who believe in a liberal, tolerant, and democratic future. Al-Qaeda
attacked the symbols of American commercial and military power, but
their ultimate aim was to destroy what all of us as Europeans and
North Americans cherish.
After a tortured night, as the twin towers burned and the Pentagon was
still in flames, the very first good news for Americans came from this
headquarters, early in the morning of September 12, the news that the
NATO allies had invoked Article 5 of the Washington treaty for the
very first time in Alliance history. NATO's message to America was
that you were with us -- the attacks of the previous day were an
attack on all 19 of the Allies.
Do not underestimate the importance of that first, great act of
solidarity and alliance to the American people. Europeans and
Canadians shared our pain and loss. You flew your flags at half staff
across the continent; you queued in long lines to sign condolence
books in Berlin and Madrid, in Leuven and in Warsaw, and in Vancouver.
You held candlelit vigils. You filled churches, synagogues, and
mosques with mourners.
No American will ever forget the messages of solidarity and comfort
uttered by our Allies in those bleak hours following the attacks. "We
stand with you, shoulder to shoulder," said Prime Minster Tony Blair.
"We are all Americans, " said President Jacques Chirac.
As I remember September 11, I will never forget the stunned silence of
19 NATO Ambassadors around our lunch table when we heard the news. I
will never forget the heartfelt condolences offered by Lord Robertson
and every member of the NATO family. Nor will I forget our emergency
meeting late into the night of September 11 to resolve together that
we must act; and then the historic decision we took together the next
morning that gave unprecedented substance and meaning to Alliance
solidarity.
Our NATO Allies then turned to action. You helped us forge a mighty
coalition to defend our democracies. You opened your ports and your
airfields, you deployed Special Forces, flew combat missions, sent
your doctors and de-mining teams into Afghanistan. You flew NATO AWACS
missions over our cities from west to east for many long winter
months. In sum, every NATO Ally and 17 Partner countries participated
in our defeat of the Taliban and al-Qaeda, and in the restoration of
civil order in Afghanistan. Europe was instrumental in Afghanistan and
remains truly indispensable in the global fight against terrorism.
With Europe's contributions in mind, we Americans remember something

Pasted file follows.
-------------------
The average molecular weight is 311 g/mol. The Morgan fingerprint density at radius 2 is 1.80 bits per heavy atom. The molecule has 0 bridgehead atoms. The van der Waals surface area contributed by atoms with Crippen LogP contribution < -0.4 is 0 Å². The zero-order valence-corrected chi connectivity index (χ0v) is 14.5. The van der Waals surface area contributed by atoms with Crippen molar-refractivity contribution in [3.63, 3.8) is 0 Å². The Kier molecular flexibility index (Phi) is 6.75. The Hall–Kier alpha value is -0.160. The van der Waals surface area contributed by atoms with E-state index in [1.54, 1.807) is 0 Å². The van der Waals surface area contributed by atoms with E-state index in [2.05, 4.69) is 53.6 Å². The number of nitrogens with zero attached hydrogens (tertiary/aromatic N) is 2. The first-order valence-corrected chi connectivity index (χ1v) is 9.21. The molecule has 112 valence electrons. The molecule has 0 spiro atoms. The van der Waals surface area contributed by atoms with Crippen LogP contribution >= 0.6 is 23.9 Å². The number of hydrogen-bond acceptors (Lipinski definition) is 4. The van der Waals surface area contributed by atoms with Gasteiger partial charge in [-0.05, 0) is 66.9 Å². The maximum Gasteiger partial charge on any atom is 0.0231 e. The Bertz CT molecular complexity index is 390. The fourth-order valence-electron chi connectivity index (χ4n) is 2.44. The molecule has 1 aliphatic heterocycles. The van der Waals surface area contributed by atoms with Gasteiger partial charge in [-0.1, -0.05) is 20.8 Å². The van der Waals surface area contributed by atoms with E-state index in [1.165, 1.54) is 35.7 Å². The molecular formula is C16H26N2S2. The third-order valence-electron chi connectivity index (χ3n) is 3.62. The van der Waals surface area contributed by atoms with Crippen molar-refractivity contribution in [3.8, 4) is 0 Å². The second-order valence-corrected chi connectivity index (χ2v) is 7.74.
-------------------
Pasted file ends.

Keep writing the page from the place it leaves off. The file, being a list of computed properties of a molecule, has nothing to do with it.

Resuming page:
else today: that despite our awesome power, we cannot go it alone in
the world. America needs our friends and, especially, our NATO Allies.
Neither isolationism nor unilateralism can ever be America's course.
Finally, as we faced the challenge of responding to September 11
together last autumn, we must now face the future in the same way -
united and resolved to win the war against terrorism and weapons of
mass destruction. In the post- September 11 world, we NATO Allies will
be threatened not so much by hostile states but by failed ones. We
will be threatened not by huge armies here in Europe but by the toxic
mix of terrorist groups and weapons of mass destruction far from
NATO's borders. The world changed on September 11. This is now the
defining threat to our civilization and way of life.
To deal with these new threats, NATO needs modern combat capabilities
that can get to the fight and carry out their missions with efficiency
and precision. This must be a central accomplishment of our summit at
Prague.
As we move forward, we Europeans and North Americans should remember
that although we come from different parts of the world, that we have
differing histories and traditions and may not always agree on
important issues - we must remain united on one essential point: there
can be no justification for terrorism. It is, in many ways, a question
of right and wrong, good and evil. Our democracies, and our common
civilization, are worth defending. There is no other way forward for
NATO and our future.
Thank you all for being here today, and for remembering the victims of
September 11.
(end transcript)
(Distributed by the Office of International Information Programs, U.S.
Department of State. Web site: http://usinfo.state.gov)